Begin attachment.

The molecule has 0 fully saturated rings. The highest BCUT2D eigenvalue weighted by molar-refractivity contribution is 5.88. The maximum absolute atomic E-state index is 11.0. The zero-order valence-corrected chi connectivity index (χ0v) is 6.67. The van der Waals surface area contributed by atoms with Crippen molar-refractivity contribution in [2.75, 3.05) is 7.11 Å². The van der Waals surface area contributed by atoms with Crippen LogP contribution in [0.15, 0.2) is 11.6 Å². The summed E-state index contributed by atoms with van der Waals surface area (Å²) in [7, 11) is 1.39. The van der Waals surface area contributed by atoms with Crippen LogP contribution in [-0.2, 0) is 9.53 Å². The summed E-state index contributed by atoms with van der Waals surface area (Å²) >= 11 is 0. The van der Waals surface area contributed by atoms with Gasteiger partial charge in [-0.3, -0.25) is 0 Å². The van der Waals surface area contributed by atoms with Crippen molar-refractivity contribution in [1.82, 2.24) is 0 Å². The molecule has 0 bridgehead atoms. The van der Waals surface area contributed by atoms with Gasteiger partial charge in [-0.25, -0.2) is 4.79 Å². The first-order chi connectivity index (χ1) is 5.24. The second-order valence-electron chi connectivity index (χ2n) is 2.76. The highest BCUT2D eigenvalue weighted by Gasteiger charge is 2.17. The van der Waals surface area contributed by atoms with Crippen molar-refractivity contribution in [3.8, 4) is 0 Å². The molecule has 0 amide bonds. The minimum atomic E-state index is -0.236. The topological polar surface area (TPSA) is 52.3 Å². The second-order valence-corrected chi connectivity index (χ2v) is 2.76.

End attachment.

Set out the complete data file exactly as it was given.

The molecule has 0 fully saturated rings. The highest BCUT2D eigenvalue weighted by molar-refractivity contribution is 5.88. The maximum absolute atomic E-state index is 11.0. The zero-order valence-corrected chi connectivity index (χ0v) is 6.67. The van der Waals surface area contributed by atoms with Crippen molar-refractivity contribution in [2.75, 3.05) is 7.11 Å². The van der Waals surface area contributed by atoms with Crippen LogP contribution in [0.15, 0.2) is 11.6 Å². The summed E-state index contributed by atoms with van der Waals surface area (Å²) in [7, 11) is 1.39. The van der Waals surface area contributed by atoms with Crippen LogP contribution in [-0.2, 0) is 9.53 Å². The summed E-state index contributed by atoms with van der Waals surface area (Å²) >= 11 is 0. The van der Waals surface area contributed by atoms with Gasteiger partial charge in [-0.3, -0.25) is 0 Å². The van der Waals surface area contributed by atoms with Crippen molar-refractivity contribution in [1.82, 2.24) is 0 Å². The molecule has 0 bridgehead atoms. The van der Waals surface area contributed by atoms with Gasteiger partial charge in [-0.25, -0.2) is 4.79 Å². The first-order chi connectivity index (χ1) is 5.24. The second-order valence-electron chi connectivity index (χ2n) is 2.76. The highest BCUT2D eigenvalue weighted by Gasteiger charge is 2.17. The van der Waals surface area contributed by atoms with Crippen molar-refractivity contribution in [3.8, 4) is 0 Å². The molecule has 0 amide bonds. The minimum atomic E-state index is -0.236. The topological polar surface area (TPSA) is 52.3 Å². The second-order valence-corrected chi connectivity index (χ2v) is 2.76.